Limited room availability in Marshall Student Center
Published: Monday, October 1, 2012
Updated: Monday, October 1, 2012 00:10
Amid a busy student body, meeting space for student organizations is at a premium, at the Marshall Student Center (MSC).
“We’ve already outgrown the building,” Sujit Chemburkar, director of the Marshall Student Center, said.
With more than 15,000 events held there during the last fiscal year, the MSC built in 2008 is the hub of student activity, and space is booked weeks in advance.
Some leaders of student organizations said they find this a hindrance to their organizations.
“There are so many organizations, and the MSC is such a popular space that there is competition to have meetings there,” Porsha Lark, a senior majoring in public health and health science, said.
Lark, an officer for both the Phi Sigma Pi fraternity and the Mexican American Student Association, is responsible for booking weekly chapter meetings and general body meetings for those organizations.
Joseph Michalsky, a senior majoring in civil and environmental engineering and president of the Student Environmental Association (SEA), said space at the MSC is usually booked for the fall semester by the first week of June, and for the spring semester by the first week of November.
“If you wait to book your meetings a few weeks prior, you probably still won’t find space,”he said.
Chemburkar said there is never a dull moment in the MSC.
“People’s perceptions are that there are only one or two events a day,” Chemburkar said. “But there’s always something happening. Something is constantly going on.”
He said that of the 15,000 events last year, 63 percent came from the more than 600 student organizations on campus that are funded through Activity and Service fees. Other university departments hosted 25 percent of those events, departments within the MSC hosted 8 percent and 2.8 percent of events were public events not associated with the university.
“We are constantly reevaluating,” Greg Jackson, associate director of the MSC, said. “There are over 600 organizations, and in order to maximize accommodations and get more organizations in, we are constantly setting up and changing rooms.”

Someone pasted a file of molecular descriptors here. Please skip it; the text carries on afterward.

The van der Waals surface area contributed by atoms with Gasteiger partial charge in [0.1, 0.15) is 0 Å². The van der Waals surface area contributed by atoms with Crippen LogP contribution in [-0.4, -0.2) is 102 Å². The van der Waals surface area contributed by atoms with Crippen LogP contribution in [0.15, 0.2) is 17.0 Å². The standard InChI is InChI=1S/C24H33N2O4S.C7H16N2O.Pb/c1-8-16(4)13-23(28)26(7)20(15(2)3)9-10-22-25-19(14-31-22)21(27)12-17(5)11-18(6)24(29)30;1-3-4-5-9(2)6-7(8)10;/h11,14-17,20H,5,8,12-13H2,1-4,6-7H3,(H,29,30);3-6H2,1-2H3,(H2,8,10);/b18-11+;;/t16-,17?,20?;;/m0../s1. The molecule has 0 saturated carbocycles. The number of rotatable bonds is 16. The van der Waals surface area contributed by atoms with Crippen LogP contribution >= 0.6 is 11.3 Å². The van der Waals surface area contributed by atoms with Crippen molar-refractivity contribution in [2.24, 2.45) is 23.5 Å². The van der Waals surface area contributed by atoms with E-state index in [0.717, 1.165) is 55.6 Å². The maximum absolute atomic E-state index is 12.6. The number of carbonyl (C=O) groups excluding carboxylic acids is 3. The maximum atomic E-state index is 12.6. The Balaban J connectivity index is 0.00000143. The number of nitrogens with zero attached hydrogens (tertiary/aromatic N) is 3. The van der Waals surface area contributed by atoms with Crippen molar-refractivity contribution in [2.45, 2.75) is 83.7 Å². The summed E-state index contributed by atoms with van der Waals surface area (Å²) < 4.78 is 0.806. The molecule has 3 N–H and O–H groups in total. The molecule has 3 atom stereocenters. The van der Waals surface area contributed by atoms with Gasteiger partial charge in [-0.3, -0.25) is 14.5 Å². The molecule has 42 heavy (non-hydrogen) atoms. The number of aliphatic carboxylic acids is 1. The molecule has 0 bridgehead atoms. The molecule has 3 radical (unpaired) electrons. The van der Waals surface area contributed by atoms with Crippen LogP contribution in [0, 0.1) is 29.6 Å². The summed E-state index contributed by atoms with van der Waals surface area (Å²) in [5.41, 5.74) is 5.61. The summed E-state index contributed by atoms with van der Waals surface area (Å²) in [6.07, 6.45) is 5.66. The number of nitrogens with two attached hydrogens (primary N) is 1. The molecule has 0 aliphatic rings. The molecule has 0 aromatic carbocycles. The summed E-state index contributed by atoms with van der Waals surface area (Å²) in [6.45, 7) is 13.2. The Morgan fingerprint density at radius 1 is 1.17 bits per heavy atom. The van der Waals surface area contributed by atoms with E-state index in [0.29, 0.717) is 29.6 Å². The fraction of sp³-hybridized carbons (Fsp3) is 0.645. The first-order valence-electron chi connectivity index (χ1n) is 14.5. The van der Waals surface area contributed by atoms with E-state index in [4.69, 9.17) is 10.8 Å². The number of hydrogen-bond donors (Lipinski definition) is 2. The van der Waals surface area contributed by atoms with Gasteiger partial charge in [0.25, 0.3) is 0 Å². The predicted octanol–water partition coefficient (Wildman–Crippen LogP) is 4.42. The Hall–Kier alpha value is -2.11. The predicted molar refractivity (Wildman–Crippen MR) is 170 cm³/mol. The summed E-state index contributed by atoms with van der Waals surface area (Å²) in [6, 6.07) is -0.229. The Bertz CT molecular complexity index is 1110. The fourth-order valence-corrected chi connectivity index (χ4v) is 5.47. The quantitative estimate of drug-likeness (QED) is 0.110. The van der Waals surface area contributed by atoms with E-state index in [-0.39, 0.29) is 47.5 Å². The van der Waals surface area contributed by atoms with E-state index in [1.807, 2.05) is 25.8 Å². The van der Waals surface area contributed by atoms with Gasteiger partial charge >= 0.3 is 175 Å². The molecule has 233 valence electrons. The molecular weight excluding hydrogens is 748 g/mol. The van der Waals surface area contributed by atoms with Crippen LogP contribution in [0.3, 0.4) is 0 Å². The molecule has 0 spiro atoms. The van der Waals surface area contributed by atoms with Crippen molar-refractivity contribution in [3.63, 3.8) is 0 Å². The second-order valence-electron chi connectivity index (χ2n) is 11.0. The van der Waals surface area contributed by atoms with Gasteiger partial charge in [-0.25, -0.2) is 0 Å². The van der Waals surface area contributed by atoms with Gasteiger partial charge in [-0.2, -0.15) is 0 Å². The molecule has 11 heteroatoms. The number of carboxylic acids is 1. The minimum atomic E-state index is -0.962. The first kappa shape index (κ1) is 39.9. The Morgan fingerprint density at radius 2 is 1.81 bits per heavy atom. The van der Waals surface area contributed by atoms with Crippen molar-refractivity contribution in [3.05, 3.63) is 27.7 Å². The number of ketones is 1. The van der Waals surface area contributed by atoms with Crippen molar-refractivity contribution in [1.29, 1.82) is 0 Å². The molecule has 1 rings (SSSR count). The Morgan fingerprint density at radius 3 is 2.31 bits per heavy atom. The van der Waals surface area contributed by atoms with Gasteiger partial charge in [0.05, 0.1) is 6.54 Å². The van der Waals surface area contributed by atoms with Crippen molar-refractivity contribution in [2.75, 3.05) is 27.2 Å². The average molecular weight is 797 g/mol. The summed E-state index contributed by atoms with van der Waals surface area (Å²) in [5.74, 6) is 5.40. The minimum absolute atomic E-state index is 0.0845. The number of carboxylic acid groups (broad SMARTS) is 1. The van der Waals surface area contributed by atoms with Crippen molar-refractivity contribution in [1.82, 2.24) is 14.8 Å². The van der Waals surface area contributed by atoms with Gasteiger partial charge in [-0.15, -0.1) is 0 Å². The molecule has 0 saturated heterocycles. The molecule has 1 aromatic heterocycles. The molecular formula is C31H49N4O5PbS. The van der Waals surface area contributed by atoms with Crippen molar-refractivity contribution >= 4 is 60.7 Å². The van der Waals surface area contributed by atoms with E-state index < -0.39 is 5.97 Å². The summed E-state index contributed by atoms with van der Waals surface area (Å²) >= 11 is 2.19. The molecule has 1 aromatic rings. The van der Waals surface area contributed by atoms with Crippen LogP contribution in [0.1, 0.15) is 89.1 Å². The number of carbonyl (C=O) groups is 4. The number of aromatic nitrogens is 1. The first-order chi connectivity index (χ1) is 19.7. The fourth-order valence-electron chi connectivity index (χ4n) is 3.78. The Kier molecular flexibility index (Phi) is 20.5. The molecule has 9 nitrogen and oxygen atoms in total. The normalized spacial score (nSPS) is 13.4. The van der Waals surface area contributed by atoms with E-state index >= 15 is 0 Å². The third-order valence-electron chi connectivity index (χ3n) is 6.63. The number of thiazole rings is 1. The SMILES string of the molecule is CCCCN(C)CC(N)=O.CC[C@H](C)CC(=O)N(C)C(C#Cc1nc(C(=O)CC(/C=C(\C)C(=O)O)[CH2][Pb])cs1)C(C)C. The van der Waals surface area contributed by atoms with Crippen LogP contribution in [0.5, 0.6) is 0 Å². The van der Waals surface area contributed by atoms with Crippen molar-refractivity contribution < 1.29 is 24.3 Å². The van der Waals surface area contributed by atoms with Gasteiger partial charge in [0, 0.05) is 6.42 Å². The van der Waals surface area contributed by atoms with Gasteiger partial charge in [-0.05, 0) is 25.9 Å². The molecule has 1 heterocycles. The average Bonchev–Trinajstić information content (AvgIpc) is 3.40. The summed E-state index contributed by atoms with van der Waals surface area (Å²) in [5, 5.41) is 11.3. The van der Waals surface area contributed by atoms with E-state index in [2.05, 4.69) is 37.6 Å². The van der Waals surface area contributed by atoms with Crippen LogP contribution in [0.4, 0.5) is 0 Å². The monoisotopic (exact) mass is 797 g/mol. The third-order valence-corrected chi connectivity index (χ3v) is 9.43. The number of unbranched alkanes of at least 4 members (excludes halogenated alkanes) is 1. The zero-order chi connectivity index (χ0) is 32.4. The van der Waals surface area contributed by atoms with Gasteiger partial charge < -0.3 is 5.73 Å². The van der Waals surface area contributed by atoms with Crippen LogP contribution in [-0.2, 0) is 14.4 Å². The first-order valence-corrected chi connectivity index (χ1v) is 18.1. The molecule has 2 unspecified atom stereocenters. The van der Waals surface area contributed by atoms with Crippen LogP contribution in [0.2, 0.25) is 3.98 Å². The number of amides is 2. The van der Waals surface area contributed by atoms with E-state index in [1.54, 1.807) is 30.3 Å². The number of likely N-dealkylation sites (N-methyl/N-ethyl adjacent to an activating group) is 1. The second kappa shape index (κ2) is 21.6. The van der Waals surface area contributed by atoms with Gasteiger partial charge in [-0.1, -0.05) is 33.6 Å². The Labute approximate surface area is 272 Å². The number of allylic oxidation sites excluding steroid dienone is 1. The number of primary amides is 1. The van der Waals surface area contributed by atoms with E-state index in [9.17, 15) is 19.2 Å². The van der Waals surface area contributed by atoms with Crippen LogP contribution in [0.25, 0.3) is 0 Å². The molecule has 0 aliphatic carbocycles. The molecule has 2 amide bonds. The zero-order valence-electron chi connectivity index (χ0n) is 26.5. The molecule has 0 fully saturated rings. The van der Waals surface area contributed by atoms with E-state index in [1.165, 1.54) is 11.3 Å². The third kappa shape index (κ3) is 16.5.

Michalsky said the irregularity of booking options can cause problems, and has resulted in some decreased attendance for SEA last spring.
“It makes it difficult for members, and they may stop showing up,” he said. “The problem is, like television shows, when they change times, ratings go down and people stop paying attention.”
In order to reserve space at the MSC, students must fill out the appropriate forms online through the MSC’s Events and Meetings software.
“The forms are fairly complicated, and it wasn’t an easy process,” Lark said.
Due to the high demand for space, Jackson said between approximately 20 to 30 percent of meeting requests are turned away and have to find alternate solutions for meetings.
Many academic organizations decide to meet in classrooms around campus, such as business organizations that meet in the Business Administration building. Others meet in common areas such as outside in the amphitheater or near Einstein Bros. Bagels in the MSC.
“There’s been some discussion about doing expansion to the MSC,” Chemburkar said.
Over the summer, the Board of Governors approved USF’s request for a $2 per credit hour Capital Improvement Trust Fund (CITF) fee increase, of which $9.5 million would be devoted to a three-floor expansion of the MSC above the loading dock.
Chemburkar said there have been previous feasibility studies, and if “everything gets approved,” further student surveys will take place along with discussions from a student advisory board and Student Government.